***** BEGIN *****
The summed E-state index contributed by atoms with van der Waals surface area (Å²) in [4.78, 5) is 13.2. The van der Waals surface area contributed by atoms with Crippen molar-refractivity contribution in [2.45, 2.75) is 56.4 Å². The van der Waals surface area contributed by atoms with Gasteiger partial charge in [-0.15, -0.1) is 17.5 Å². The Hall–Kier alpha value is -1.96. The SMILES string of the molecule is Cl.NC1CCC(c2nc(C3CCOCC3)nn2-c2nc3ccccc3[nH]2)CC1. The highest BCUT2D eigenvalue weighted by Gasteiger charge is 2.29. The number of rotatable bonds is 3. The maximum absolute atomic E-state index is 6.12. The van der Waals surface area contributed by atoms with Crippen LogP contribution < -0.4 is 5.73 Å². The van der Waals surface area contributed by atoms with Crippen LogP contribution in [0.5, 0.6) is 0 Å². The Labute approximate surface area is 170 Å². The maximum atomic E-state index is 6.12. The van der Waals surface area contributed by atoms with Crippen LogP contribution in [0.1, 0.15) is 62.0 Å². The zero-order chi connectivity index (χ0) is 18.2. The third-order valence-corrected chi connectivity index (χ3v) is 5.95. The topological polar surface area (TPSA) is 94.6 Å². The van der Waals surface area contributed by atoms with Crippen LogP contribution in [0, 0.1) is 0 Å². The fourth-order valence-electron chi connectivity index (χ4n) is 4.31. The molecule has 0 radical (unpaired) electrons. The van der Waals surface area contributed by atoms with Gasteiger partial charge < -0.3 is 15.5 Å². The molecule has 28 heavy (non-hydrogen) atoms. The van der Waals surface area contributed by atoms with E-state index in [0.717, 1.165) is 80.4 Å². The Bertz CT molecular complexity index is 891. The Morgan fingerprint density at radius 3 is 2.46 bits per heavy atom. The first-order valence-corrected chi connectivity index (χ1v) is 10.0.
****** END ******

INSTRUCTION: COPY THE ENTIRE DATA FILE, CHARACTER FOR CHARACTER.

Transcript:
The summed E-state index contributed by atoms with van der Waals surface area (Å²) in [4.78, 5) is 13.2. The van der Waals surface area contributed by atoms with Crippen molar-refractivity contribution in [2.45, 2.75) is 56.4 Å². The van der Waals surface area contributed by atoms with Gasteiger partial charge in [-0.15, -0.1) is 17.5 Å². The Hall–Kier alpha value is -1.96. The SMILES string of the molecule is Cl.NC1CCC(c2nc(C3CCOCC3)nn2-c2nc3ccccc3[nH]2)CC1. The highest BCUT2D eigenvalue weighted by Gasteiger charge is 2.29. The number of rotatable bonds is 3. The maximum absolute atomic E-state index is 6.12. The van der Waals surface area contributed by atoms with Crippen LogP contribution < -0.4 is 5.73 Å². The van der Waals surface area contributed by atoms with Crippen LogP contribution in [0.5, 0.6) is 0 Å². The Labute approximate surface area is 170 Å². The maximum atomic E-state index is 6.12. The van der Waals surface area contributed by atoms with Crippen LogP contribution in [0.1, 0.15) is 62.0 Å². The zero-order chi connectivity index (χ0) is 18.2. The third-order valence-corrected chi connectivity index (χ3v) is 5.95. The topological polar surface area (TPSA) is 94.6 Å². The van der Waals surface area contributed by atoms with Crippen LogP contribution in [0, 0.1) is 0 Å². The fourth-order valence-electron chi connectivity index (χ4n) is 4.31. The molecule has 0 radical (unpaired) electrons. The van der Waals surface area contributed by atoms with Gasteiger partial charge < -0.3 is 15.5 Å². The molecule has 28 heavy (non-hydrogen) atoms. The van der Waals surface area contributed by atoms with E-state index in [0.717, 1.165) is 80.4 Å². The Bertz CT molecular complexity index is 891. The Morgan fingerprint density at radius 3 is 2.46 bits per heavy atom. The first-order valence-corrected chi connectivity index (χ1v) is 10.0.